With the U.S. Postal Service closing hundreds of post offices around the country, maybe it's time for it to find new growth opportunities. That's exactly what the nation's largest postal union wants. So, it's pushing the USPS to provide financial services to tens of millions of Americans who aren't served by the nation's conventional banking system.
"By some estimates as many as 100 million people have no access to commercial banking," Mark Dimondstein, president of the American Postal Workers Union told CBS MoneyWatch. "Right now these households can lose up to 10 percent of their income to payday loans and others forms of predatory lending."
The APWU effort comes as the USPS continues to grapple with a decline in First Class mail volume as Americans increasingly opt for email to communicate. In the last few years, over 200 postal facilities have been closed as the independent agency downsized while meeting a Congressional mandate to set aside over $5 billion annually to cover projected health care costs for the postal system's retirees.
Dimondstein said USPS' reentry into financial services would meet a "tremendous social need" for nonprofit banking while "strengthening the U.S. Postal service by bringing in more business." From 1911 until 1967, the USPS did provide basic financial services for postal patrons. At its peak in popularity in 1947, it held $3.4 billion from over 4 million depositors.
The USPS still offers international currency transfers and money orders and holds a 70 percent market share of the nation's money order business.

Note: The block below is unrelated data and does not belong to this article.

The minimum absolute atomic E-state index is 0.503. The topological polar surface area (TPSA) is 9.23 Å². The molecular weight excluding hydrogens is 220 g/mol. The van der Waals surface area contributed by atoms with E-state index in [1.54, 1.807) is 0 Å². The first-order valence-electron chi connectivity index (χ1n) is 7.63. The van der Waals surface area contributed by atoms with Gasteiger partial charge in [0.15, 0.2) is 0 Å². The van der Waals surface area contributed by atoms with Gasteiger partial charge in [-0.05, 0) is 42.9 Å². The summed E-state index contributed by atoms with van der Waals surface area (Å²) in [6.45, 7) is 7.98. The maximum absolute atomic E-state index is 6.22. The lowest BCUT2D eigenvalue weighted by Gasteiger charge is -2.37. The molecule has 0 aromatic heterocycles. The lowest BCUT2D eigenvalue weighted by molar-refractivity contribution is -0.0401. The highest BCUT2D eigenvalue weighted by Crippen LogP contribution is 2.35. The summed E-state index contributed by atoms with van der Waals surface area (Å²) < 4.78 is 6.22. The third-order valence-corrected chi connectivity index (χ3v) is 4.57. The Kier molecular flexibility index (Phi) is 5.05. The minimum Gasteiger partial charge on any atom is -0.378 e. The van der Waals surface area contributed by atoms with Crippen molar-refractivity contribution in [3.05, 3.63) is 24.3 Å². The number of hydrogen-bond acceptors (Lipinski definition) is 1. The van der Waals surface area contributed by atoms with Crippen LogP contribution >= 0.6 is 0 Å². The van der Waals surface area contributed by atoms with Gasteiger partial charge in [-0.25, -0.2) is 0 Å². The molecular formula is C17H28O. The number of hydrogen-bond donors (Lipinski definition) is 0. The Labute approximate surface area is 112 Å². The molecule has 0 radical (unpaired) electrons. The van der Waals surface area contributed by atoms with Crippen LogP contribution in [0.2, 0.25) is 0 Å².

But for the Cato Institute's Chris Edwards, who edits the Cato Institute's Downsizing Government, such an expansion would be ill advised. Edwards said the rest of the world is moving to break up and privatize their public postal systems to save money and bringing about major innovations. Edwards pointed to Germany's privatizing of Deutsche Post, which he said not only improved postal service but helped set the stage for Deutsche Post to acquire DHL, the global shipping giant.
"In Japan, Italy and England they are breaking up these octopus-like public conglomerates," Edwards told CBS MoneyWatch. "It's clear that when things are in the public sector, they're bloated because there's no incentive to economize to produce profits."
He added: "When Benjamin Franklin went about creating our postal system, you could make the argument that at that point in our history it was a unique government function, but that just isn't the case anymore."
A 2014 report from the USPS Inspector General estimated postal banking could bring in close to $9 billion in additional revenue annually. "The average underserved household spends $2,412 each year just on interest and fees for alternative financial services," according to the IG's white paper Providing Non-bank Financial Services for the Underserved.
According to the IG, one in four American families fell into the banking underserved category, which is primarily composed of black and Hispanic households and people under 25. The IG's research indicates that since 2008, 93 percent of the thousands of bank branch closures were concentrated "in zip codes with below national median household income levels."
The IG report concluded that as the nation increasingly moves away from using cash in transactions, "the postal service's ability to provide a physical link to the new digital economy will become more and more vital."
The idea has also surfaced as a campaign proposal from Democratic presidential hopeful Sen. Bernie Sanders.
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